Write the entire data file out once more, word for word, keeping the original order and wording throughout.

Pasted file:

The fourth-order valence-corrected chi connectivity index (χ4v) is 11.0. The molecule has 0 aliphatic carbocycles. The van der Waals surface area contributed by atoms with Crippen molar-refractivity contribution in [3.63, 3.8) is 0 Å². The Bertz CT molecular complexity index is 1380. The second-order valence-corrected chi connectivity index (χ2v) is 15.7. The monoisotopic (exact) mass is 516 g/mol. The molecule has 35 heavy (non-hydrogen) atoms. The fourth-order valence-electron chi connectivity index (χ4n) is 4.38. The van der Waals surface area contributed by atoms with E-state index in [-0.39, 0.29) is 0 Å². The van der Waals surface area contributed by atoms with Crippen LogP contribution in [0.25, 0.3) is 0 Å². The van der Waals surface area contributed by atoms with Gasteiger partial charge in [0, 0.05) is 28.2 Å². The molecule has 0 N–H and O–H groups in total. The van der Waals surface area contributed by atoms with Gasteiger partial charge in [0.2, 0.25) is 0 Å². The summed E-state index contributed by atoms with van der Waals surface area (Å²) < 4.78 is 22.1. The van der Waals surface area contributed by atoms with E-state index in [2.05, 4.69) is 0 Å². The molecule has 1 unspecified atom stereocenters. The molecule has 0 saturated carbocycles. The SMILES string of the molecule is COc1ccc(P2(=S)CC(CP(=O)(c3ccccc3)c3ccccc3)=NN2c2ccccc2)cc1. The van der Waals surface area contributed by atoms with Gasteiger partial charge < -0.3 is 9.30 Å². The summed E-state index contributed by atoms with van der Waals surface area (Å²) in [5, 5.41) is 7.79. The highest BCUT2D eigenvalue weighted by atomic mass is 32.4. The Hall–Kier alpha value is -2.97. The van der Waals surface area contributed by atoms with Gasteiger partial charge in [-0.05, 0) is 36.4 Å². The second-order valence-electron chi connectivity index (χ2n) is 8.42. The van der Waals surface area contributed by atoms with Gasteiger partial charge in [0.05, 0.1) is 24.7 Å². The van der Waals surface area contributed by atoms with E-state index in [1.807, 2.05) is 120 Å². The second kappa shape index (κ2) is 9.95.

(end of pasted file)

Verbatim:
The fourth-order valence-corrected chi connectivity index (χ4v) is 11.0. The molecule has 0 aliphatic carbocycles. The van der Waals surface area contributed by atoms with Crippen molar-refractivity contribution in [3.63, 3.8) is 0 Å². The Bertz CT molecular complexity index is 1380. The second-order valence-corrected chi connectivity index (χ2v) is 15.7. The monoisotopic (exact) mass is 516 g/mol. The molecule has 35 heavy (non-hydrogen) atoms. The fourth-order valence-electron chi connectivity index (χ4n) is 4.38. The van der Waals surface area contributed by atoms with E-state index in [-0.39, 0.29) is 0 Å². The van der Waals surface area contributed by atoms with Crippen LogP contribution in [0.25, 0.3) is 0 Å². The van der Waals surface area contributed by atoms with Gasteiger partial charge in [0, 0.05) is 28.2 Å². The molecule has 0 N–H and O–H groups in total. The van der Waals surface area contributed by atoms with Gasteiger partial charge in [0.2, 0.25) is 0 Å². The summed E-state index contributed by atoms with van der Waals surface area (Å²) < 4.78 is 22.1. The van der Waals surface area contributed by atoms with E-state index in [2.05, 4.69) is 0 Å². The molecule has 1 unspecified atom stereocenters. The molecule has 0 saturated carbocycles. The SMILES string of the molecule is COc1ccc(P2(=S)CC(CP(=O)(c3ccccc3)c3ccccc3)=NN2c2ccccc2)cc1. The van der Waals surface area contributed by atoms with Gasteiger partial charge < -0.3 is 9.30 Å². The summed E-state index contributed by atoms with van der Waals surface area (Å²) in [5, 5.41) is 7.79. The highest BCUT2D eigenvalue weighted by atomic mass is 32.4. The Hall–Kier alpha value is -2.97. The van der Waals surface area contributed by atoms with Gasteiger partial charge in [-0.05, 0) is 36.4 Å². The second-order valence-electron chi connectivity index (χ2n) is 8.42. The van der Waals surface area contributed by atoms with Gasteiger partial charge in [0.05, 0.1) is 24.7 Å². The van der Waals surface area contributed by atoms with E-state index in [1.807, 2.05) is 120 Å². The second kappa shape index (κ2) is 9.95.